Literary agent attorney – this article explains the difference between a publishing agent attorney and a publishing agent. It’s important that you understand the difference, and know when to use one instead of the other.
This article is part of an 8-part series called Hiring a Literary Agent. If you don’t already have one or more literary agencies offering to represent you, click here to read our Getting a Book Agent Guide for Authors.
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Literary Agent Attorney FAQ
These are some of the most commonly asked questions by authors deciding whether to hire a literary agent or a literary agent attorney.
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What’s the difference between a literary agent attorney and a literary agent?
A literary agent attorney or publishing attorney is typically only qualified to advise you regarding publishing contracts. Literary agents can usually do just as good a job with your contracts (or better). They can also help develop your book and promotional platform, educate you about the publishing process, advise you in the areas of publicity and promotion, negotiate subsidiary rights on your behalf, see the big picture and help manage your writing career, troubleshoot problems with your publisher, bring you offers for future books, develop your brand, and provide emotional support. A literary agent attorney can’t do all that.
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If I already have an offer from a publisher, should I hire a literary agent attorney?
Not necessarily. I’ve worked with authors in this situation to help them get a book agent instead of a book agent attorney, within 48 hours. Unlike a literary agent attorney, a book agent will almost always be able to get you a bigger offer and better terms. This covers the cost of your literary agent’s commission, but you also benefit from the other added value that a literary agent brings to the table (see above). Also, if you have a book agent on your side, instead of just a book agent attorney, your publisher will take you more seriously.
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When should I hire a literary agent attorney instead of a literary agent?
I can’t imagine any situation where hiring a literary agent attorney would be the better course of action. Even if you already have an offer from a very small publisher that isn’t going to pay you an advance, you’d be fortunate if you could get a legitimate literary agent in your corner looking out for your best interests… and working with you to develop writing career. A literary agent attorney can only help you with your contract.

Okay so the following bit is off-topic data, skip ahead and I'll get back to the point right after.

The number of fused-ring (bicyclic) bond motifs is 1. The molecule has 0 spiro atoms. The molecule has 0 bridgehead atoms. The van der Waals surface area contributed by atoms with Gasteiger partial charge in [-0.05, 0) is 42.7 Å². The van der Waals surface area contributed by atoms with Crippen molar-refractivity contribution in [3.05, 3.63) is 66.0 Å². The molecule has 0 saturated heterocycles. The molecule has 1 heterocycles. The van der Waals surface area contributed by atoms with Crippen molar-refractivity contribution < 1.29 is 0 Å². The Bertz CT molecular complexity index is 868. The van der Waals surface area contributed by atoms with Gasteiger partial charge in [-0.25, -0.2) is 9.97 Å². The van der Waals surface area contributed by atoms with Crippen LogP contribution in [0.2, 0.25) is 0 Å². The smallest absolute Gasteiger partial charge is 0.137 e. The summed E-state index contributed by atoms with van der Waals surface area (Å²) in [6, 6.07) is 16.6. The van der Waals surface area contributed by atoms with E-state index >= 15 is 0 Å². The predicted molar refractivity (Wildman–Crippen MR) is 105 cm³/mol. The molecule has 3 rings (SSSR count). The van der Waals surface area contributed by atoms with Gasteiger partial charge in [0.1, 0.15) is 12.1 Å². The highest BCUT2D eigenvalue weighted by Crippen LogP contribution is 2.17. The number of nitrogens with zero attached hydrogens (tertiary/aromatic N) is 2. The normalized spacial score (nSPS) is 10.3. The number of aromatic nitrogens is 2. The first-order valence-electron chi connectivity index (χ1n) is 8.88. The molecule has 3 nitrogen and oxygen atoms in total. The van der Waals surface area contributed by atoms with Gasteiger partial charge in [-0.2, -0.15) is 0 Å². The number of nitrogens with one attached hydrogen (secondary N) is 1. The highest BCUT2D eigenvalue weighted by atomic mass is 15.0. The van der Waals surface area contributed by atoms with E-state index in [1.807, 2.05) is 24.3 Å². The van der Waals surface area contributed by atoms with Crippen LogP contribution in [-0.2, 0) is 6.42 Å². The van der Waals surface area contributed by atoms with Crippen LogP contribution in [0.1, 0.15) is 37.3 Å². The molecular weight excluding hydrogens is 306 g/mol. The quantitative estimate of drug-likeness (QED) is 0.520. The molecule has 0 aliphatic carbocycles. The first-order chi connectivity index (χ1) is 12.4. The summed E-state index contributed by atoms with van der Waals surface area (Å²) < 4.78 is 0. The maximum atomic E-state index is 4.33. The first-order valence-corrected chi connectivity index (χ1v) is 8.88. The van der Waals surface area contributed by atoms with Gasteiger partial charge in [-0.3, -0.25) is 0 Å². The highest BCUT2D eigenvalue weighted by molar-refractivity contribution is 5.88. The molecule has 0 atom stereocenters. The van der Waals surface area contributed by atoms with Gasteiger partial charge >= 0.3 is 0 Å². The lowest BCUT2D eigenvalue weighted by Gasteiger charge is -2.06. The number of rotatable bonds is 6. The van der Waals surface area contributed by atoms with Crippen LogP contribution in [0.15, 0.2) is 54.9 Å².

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Is there any situation where I should use both a literary agent and a literary agent attorney?
If your book agent is very new and/or not particularly strong in contracts and you can afford to hire a book agent attorney, it might be wise. However, this could cause complications with your literary agent and/or publisher, if your literary agent attorney isn’t very good.
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What else do I need to consider when deciding to hire a literary agent attorney or literary agent?
There are lots of attorneys knowledgeable in one or more areas of the law, but not very knowledgeable when it comes to publishing (and they’re often slow to admit it). When I owned my own literary agency, I had clients who had their personal attorney review their author/agent agreement and/or their publishing contract. Not once did those attorneys bring up something that made a difference. It was always a waste of money, and sometimes a cause of conflict.
In one case, an attorney asked for so many ridiculous changes (some of them would have negatively impacted the author) that I had to insist the author choose between working with me or the attorney. I won. Remember, lawyers and attorneys get paid by the hour. They also have a tendency to mark up contracts with unnecessary changes simply to validate their expertise and justify your investment in their services.
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Literary Agent Attorney – Conclusion
Before you hire a literary agent attorney consider taking advantage of my special introductory consulting call. Click here to find out how you can have me as your book marketing coach publishing consultant. I can help you determine whether you should hire a literary agent attorney, a literary agent, or something different altogether.
Now, click here to read the next article in this 8-part series
and learn How to Leave Your Literary Agent.